A customer can be allergic or intolerant to, and wish to avoid, any food. In the EU, there are 14 major allergens of concern which must be identified on the label when used as a deliberate ingredient in any pre-packed food product. The 14 major allergens are detailed below, along with information on foods in which they are commonly found. Of these, the following feature most commonly in causing allergic reactions groundnuts (peanuts), tree nuts (e.g. almonds, walnuts, cashews, Brazils), sesame (e.g. seeds, paste and oil), fish, shellfish, dairy products and eggs.
Note, certain foods such as milk and wheat are associated with both allergy and intolerance. Avoiding foods like peanuts, nuts, seeds, milk and eggs in packets, bottles or in jars is relatively easy. It is more difficult where they could be hidden in a multi-ingredient food. For example, peanut traces can occur in a wide range of foods, cosmetics and even in medicines where the ingredient labelled arachis oil is, in fact, peanut oil. Gluten containing wheat is used in many baked goods and fish protein is a hidden ingredient in Worcester sauce.
Peanuts can trigger severe reactions including anaphylaxis. Other names for peanuts include groundnuts, earth nuts, goobers, goober peas, ground peas, pindas, monkey nuts and Chinese nuts. Peanut is also used to produce oil and flour. Refined peanut oil is unlikely to cause a reaction but unrefined peanut oils are unsuitable for anyone with a peanut allergy.
Breakfast cereals, cakes, biscuits, pastries, breads, cereal bars, mixed nuts. Chinese, Thai or Indonesian dishes including curries. The ethnic cuisines may also use unrefined peanut oil. Chilli, satay or pesto sauce; lasagne; mixed salads, salad dips and dressings; desserts including ice cream; peanut butter and nut spreads; vegetarian products; confectionery and nougat products; fruit yoghurts; hydrolysed vegetable protein; sausages and stuffing; boullion and Worcester sauce.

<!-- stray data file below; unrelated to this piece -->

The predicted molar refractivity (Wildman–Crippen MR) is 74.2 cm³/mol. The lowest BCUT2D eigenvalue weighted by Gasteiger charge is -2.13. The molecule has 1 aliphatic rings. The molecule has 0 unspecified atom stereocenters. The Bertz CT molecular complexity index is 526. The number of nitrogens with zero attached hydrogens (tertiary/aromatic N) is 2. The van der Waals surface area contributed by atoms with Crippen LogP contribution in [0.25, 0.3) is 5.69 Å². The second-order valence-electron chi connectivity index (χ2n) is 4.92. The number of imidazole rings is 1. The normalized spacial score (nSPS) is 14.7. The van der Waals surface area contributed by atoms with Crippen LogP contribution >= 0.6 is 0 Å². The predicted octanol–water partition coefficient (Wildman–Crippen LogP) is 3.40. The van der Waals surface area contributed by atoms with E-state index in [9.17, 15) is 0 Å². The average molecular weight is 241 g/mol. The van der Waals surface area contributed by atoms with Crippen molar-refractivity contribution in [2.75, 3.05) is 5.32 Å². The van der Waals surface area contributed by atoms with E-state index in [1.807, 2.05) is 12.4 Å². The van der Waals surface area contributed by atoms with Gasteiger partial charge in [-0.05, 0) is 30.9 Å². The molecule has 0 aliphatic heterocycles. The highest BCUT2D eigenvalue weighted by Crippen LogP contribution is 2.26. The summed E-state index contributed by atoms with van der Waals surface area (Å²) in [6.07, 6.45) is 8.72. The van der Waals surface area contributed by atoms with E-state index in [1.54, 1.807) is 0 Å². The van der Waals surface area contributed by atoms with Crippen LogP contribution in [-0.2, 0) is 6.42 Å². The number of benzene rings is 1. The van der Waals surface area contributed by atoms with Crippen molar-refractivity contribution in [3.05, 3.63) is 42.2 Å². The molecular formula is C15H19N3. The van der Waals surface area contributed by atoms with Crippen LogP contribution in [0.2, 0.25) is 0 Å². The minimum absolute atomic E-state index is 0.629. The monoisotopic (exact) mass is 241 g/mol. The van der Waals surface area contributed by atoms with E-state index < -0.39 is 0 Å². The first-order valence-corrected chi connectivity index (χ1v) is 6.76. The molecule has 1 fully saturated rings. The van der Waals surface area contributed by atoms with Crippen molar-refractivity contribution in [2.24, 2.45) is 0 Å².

Fish can trigger severe reactions including anaphylaxis. Some people can react to the vapours during the cooking of fish. Some people who are allergic to one species of fish have been advised to avoid all species of fish because the allergic proteins are similar. There is a risk of cross contamination during harvesting and processing.
Anchovies are a common ingredient of sauces like Worcester sauce, Caesar salad, salad dressings and pizza toppings Fish is often used in soups and stocks, pastes, stir-fry mixes and oriental sauces. Surimi is a white fish-based food that mimics more expensive crab, lobster and other crustaceans and shellfish.
Shellfish (Crustaceans and Molluscs)
Shellfish can trigger severe reactions including anaphylaxis. People who react to one type of shellfish may react to other types and very sensitive people can react to the vapours during the cooking of shellfish. Shellfish includes:
- Crustaceans – e.g. crab, lobster, prawn, shrimp, langoustine and crayfish
- Molluscs – e.g. mussels, scallops, oysters, clams, snails, periwinkles, whelks, squid and octopus
Shellfish may be served on their own or as a hidden ingredient in dishes like fish pie or seafood chowder. They may be present in soups, stocks and highly processed foods.
Allergic reactions to egg and egg products can range from slight to very severe including anaphylaxis. This applies to Eggs from all species including duck, goose, turkey and quail as well as hens. The main proteins causing reactions are in the egg white. Also derived from egg are:
- Lecithin-emulsifier (E322)
Egg allergy in children is very common but by the age of three about 50% will have grown out of it.
Eggs are used as ingredients in many foods such as baked goods including bread and cakes, meat products, fresh pasta dishes, sweets and ice creams. Egg also performs specific functions, e.g. As binders to stick down the ends of spring rolls, to glaze pastry and to bind the meat in burgers.
Tree nuts can trigger severe reactions including anaphylaxis. Tree nuts include almond, hazelnut, walnut, cashew, pecan nut, Brazil nut, pistachio nut, macadamia nut and the Queensland nut. Unrefined nut oils like sesame and walnut oil are unsuitable for people with a nut allergy.
Breakfast cereals, cakes, biscuits, pastries, breads, cereal bars. Chinese, Thai or Indonesian dishes including curries. The ethnic cuisines may also use unrefined nut oils. Chilli, satay or pesto sauce; lasagne; mixed salads, salad dips and dressings; desserts including ice cream; and nut spreads; vegetarian products; unrefined cooking oils including walnut and hazelnut oils. Marzipan confectionery including praline and nougat products; fruit yoghurts; hydrolysed vegetable protein; sausages and stuffing; bouillon and Worcester sauce.